Thursday, 07 July 2016 13:22

QNAP's latest NAS includes OpenStack support


Consumer and small business NAS vendor QNAP is moving into the enterprise market.

The QNAP Enterprise ZFS NAS ES1640dc features the new FreeBSD-based QES operating system which provides flexible storage pools, simplified management, high-performance SSD cache, near-limitless snapshots, SnapSync, block-based data deduplication, in-line compression and thin provisioning with reclaim.

It is designed for virtualisation and virtual desktop environments.

"VDI applications usually contain lots of duplicate data, and block-based data deduplication and data compression can help reduce storage usage, achieving optimal virtual desktop performance as deduplicated virtual desktops become easier to cache," said product manager Waterball Liu.

OpenStack support includes iSCSI Cinder Node drivers and provides block-level storage space to virtual machines.

The ES1640dc is also certified for VMware vSphere 6.0 and is compatible with Microsoft Hyper-V. VMware VAAI and Microsoft ODX are supported for increased performance. The QNAP vSphere Client plug-in, web plug-in and QNAP SMI-S provider simplify the management of virtualisation environments.

On the hardware side, ES1640dc features Intel Xeon E5-2420 v2 processors, 32GB RAM, battery-protected DRAM write cache, dual 10GbE ports, redundant power supplies and dual active-active controllers for "near-zero downtime". The 40Gb ethernet is optional.

The 3U chassis accommodates 16 SAS hard drives or SSDs. SATA SSDs can be used by adding the optional SAS-to-SATA interposer.

"The ES1640dc adopts dual active-active controllers to provide the utmost reliability and high availability," said Liu.

Similarly, the EJ1600 expansion enclosure connects via dual path mini-SAS for continuous operation in the event one of the cables is disconnected.

"The new QES operating system provides superior system functionality, but also provides a similar user experience as our well-reputed QTS operating system to make it easier for existing QNAP NAS users to learn the system," added Liu.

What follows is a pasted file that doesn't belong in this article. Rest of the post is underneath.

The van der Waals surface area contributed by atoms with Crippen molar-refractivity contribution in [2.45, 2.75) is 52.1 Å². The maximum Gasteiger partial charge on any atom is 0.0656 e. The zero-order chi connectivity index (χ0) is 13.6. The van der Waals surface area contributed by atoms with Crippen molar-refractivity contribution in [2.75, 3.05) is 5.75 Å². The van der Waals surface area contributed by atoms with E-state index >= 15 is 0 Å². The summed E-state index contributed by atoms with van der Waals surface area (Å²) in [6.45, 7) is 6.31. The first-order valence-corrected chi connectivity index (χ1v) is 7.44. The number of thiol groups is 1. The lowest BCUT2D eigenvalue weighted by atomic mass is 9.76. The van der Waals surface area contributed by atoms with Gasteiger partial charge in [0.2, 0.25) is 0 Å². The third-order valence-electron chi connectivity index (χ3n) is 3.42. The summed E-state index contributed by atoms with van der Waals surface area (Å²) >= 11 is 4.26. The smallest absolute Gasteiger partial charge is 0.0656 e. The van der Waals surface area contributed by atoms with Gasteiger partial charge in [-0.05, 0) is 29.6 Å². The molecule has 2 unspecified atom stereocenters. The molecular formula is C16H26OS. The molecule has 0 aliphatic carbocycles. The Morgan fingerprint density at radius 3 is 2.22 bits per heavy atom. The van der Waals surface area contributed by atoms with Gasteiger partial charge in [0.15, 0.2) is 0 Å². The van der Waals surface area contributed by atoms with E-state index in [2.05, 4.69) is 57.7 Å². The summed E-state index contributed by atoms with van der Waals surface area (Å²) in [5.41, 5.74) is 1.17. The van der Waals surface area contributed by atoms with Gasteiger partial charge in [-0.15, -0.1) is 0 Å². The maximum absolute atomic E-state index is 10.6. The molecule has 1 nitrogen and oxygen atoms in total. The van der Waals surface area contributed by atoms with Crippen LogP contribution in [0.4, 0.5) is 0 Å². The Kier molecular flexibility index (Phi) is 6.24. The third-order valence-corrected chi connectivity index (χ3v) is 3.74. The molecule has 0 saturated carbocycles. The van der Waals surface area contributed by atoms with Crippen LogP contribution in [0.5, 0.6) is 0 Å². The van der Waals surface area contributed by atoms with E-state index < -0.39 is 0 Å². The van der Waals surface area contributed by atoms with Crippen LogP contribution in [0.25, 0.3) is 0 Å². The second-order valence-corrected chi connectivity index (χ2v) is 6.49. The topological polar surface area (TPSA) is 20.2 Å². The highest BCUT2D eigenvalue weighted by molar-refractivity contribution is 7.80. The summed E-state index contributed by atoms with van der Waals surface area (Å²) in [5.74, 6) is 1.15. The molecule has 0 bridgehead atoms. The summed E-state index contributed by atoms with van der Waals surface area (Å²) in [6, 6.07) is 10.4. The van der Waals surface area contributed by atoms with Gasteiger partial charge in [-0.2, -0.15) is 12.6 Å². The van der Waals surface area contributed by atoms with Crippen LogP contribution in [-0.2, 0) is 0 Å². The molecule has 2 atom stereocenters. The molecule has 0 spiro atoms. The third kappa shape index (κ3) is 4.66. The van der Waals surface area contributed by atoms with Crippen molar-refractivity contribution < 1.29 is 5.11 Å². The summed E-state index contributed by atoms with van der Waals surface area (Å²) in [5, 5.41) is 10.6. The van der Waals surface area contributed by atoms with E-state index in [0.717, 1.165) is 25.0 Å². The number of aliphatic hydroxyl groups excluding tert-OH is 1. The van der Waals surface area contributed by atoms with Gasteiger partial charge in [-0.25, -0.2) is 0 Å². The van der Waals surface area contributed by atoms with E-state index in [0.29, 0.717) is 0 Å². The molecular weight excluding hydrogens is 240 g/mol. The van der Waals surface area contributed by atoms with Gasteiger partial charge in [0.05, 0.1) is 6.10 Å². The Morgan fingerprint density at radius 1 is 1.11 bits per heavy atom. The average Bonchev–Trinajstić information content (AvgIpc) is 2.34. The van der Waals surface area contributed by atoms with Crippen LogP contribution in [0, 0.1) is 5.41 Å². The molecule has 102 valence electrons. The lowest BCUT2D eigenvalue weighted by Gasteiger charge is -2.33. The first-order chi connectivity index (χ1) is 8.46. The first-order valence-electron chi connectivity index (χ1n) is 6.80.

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Now’s the Time for 400G Migration

The optical fibre community is anxiously awaiting the benefits that 400G capacity per wavelength will bring to existing and future fibre optic networks.

Nearly every business wants to leverage the latest in digital offerings to remain competitive in their respective markets and to provide support for fast and ever-increasing demands for data capacity. 400G is the answer.

Initial challenges are associated with supporting such project and upgrades to fulfil the promise of higher-capacity transport.

The foundation of optical networking infrastructure includes coherent optical transceivers and digital signal processing (DSP), mux/demux, ROADM, and optical amplifiers, all of which must be able to support 400G capacity.

With today’s proprietary power-hungry and high cost transceivers and DSP, how is migration to 400G networks going to be a viable option?

PacketLight's next-generation standardised solutions may be the answer. Click below to read the full article.


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If you wish to promote a Webinar we recommend at least a 2 week campaign prior to your event.

The iTWire campaign will include extensive adverts on our News Site and prominent Newsletter promotion and Promotional News & Editorial.

This coupled with the new capabilities 5G brings opens up huge opportunities for both network operators and enterprise organisations.

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Stephen Withers

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Stephen Withers is one of Australia¹s most experienced IT journalists, having begun his career in the days of 8-bit 'microcomputers'. He covers the gamut from gadgets to enterprise systems. In previous lives he has been an academic, a systems programmer, an IT support manager, and an online services manager. Stephen holds an honours degree in Management Sciences and a PhD in Industrial and Business Studies.

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